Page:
Learn how to fix stops set wrong

Almost every time we talk about risk management, we emphasize the importance of using Stop Loss orders to limit potential losses and avoid trading disasters.

However, setting Stop Loss orders the wrong way can turn up being even more damaging for your account than natural losses. For that reason, we would like to go over a few points that will guarantee a more accurate setting of them.

Definition (Source: Investopedia) 


“A stop-loss order is an order placed with a broker to sell a security when it reaches a certain price. Stop loss orders are designed to limit an investor’s loss on a position in a security. Although most investors associate a stop-loss order with a long position, it can also protect a short position, in which case the security gets bought if it trades above a defined price.”

Now that we have refreshed our basic knowledge of what a Stop Loss actually is, let’s move forward with key advices that will help you set them for success:

Give them some space, but not too much


Setting Stop Loss orders too close to the price is a risky move. We get it. You want to protect your position and avoid losses, but you cannot forget about natural volatility. Quotes need space to move up and down, fluctuate and eventually resume upward or downward trends.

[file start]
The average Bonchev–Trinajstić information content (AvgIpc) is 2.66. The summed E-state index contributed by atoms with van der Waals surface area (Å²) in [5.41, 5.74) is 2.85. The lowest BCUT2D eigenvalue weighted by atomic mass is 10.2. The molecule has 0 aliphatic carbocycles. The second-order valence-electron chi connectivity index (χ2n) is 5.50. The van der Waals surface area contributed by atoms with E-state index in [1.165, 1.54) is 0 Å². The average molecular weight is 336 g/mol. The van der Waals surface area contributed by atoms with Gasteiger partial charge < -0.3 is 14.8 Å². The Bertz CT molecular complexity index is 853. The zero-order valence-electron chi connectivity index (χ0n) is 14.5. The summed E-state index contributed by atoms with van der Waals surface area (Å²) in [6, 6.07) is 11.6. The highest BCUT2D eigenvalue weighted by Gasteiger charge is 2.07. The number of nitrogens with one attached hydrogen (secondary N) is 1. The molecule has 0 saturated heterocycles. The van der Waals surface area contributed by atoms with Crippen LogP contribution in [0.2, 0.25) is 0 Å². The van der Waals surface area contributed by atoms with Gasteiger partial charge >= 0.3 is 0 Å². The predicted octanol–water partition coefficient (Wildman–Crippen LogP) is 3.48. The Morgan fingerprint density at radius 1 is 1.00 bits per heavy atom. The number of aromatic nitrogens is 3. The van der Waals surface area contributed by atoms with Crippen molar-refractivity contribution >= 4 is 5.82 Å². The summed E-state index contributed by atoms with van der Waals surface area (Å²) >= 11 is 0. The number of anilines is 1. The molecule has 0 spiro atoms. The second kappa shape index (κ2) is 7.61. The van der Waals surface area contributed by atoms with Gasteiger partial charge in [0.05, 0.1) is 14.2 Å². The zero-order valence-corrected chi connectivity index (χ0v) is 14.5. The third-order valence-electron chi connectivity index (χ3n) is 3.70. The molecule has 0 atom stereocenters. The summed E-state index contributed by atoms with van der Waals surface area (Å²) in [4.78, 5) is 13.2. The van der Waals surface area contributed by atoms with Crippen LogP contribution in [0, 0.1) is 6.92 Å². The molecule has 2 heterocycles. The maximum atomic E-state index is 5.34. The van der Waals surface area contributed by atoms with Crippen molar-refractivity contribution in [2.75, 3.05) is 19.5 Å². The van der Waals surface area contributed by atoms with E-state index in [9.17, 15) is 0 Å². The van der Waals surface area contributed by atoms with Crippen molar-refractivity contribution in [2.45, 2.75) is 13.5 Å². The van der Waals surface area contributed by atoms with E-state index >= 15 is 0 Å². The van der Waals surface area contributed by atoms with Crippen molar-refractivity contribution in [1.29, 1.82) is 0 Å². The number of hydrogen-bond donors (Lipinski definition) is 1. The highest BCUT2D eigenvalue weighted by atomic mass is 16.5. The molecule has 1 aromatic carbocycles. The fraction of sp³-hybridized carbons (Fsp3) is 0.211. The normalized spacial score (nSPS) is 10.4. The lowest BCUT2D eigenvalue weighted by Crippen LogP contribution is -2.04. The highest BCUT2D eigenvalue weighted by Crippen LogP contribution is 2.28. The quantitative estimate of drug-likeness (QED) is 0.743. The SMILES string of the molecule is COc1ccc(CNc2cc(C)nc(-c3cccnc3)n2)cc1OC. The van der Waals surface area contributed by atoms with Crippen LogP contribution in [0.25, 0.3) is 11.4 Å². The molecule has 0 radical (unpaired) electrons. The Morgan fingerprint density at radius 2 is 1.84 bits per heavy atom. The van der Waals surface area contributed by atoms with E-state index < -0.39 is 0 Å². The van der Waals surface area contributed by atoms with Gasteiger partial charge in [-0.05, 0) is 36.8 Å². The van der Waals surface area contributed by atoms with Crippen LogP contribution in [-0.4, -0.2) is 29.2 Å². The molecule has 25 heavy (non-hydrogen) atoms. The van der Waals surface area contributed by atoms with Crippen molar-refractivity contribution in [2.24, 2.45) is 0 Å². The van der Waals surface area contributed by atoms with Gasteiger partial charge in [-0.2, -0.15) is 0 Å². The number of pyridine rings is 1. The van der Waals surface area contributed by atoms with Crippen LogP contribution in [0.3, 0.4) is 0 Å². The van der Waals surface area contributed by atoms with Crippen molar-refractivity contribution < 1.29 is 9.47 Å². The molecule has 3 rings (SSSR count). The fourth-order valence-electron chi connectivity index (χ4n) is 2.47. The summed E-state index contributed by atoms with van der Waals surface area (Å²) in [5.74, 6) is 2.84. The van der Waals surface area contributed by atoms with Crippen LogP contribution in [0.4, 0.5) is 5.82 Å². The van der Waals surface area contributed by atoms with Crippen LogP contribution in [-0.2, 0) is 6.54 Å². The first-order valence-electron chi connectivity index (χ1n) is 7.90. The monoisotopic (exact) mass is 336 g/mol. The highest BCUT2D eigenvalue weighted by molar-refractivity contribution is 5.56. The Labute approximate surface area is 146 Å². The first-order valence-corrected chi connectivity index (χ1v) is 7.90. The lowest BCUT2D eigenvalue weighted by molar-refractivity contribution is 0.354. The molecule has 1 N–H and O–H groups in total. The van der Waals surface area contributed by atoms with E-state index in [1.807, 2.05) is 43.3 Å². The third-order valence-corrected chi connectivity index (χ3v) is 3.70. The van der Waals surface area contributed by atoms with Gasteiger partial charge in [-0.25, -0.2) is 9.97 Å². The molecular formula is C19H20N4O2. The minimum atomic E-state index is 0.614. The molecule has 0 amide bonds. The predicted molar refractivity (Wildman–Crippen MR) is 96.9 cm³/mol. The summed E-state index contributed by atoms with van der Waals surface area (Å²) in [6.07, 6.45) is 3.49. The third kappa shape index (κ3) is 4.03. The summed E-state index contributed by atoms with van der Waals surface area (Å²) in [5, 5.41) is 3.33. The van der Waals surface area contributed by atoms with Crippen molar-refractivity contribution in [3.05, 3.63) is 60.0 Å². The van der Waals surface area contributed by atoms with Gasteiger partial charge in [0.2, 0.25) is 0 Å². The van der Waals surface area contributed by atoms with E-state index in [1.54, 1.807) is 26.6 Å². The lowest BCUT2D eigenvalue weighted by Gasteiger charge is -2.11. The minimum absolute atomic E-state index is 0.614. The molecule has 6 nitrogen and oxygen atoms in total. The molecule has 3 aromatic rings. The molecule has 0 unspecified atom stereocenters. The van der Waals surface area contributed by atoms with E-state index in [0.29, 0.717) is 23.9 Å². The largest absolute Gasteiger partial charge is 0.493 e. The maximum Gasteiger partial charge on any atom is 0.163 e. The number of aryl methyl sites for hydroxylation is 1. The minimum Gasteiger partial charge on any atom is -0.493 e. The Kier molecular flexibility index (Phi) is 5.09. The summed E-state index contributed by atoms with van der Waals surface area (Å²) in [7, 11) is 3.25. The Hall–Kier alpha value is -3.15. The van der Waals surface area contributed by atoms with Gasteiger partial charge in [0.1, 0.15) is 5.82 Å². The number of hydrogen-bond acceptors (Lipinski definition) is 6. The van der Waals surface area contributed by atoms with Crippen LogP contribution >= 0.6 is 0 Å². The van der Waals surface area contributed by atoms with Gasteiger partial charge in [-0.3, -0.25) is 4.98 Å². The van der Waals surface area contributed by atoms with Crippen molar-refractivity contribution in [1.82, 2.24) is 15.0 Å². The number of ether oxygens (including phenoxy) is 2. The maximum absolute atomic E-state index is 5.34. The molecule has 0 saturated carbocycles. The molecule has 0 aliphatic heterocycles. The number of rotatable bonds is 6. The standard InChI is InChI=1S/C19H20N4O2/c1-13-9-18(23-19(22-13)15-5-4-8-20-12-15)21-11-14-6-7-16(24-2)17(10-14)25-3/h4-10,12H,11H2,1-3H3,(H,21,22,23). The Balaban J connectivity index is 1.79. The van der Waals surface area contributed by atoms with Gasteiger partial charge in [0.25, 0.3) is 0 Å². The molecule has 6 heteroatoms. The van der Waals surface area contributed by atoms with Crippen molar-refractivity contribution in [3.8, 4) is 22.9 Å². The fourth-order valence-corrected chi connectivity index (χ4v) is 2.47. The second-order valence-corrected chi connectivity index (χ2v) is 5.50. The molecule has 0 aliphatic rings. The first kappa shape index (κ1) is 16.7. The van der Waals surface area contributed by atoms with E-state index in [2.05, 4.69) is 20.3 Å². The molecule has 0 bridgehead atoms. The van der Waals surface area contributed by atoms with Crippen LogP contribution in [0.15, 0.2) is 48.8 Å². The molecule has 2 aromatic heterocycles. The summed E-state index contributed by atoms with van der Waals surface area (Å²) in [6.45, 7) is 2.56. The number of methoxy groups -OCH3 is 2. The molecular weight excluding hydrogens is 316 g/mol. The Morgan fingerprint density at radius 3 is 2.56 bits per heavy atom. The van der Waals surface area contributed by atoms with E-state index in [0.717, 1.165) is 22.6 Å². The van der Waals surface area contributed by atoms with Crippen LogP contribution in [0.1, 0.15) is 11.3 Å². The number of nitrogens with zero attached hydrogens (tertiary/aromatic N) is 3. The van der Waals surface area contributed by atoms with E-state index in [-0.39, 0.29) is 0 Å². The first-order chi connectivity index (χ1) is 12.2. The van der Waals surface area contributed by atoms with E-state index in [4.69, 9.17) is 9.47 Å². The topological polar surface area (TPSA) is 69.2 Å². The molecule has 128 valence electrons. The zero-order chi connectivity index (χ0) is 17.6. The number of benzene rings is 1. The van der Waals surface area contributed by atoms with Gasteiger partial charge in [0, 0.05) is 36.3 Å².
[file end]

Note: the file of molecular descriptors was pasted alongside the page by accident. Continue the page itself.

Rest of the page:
If you don’t take into account that volatility and set SLs too close to the price, a meaningless movement could trigger the order and leave you empty handed for no real reason.

Don’t focus on pips or cash


You cannot rely on a random number of pips or profit to define your SLs. Instead, you should rely on technical analysis and understand which are the support and resistance levels in play.

If you pick up your entry levels based on technical analysis, why would you do the complete opposite when it comes to your stops? Exactly, nonsense.

Support and resistance levels are not good enough


Sure. You have to keep support and resistance levels in mind when setting SLs. But that doesn’t mean you should set them in support and resistance levels. It’s a bad idea. Try putting them a bit below support and above resistance to avoid false breakouts.


Source link   Presented by Fort Financial Services

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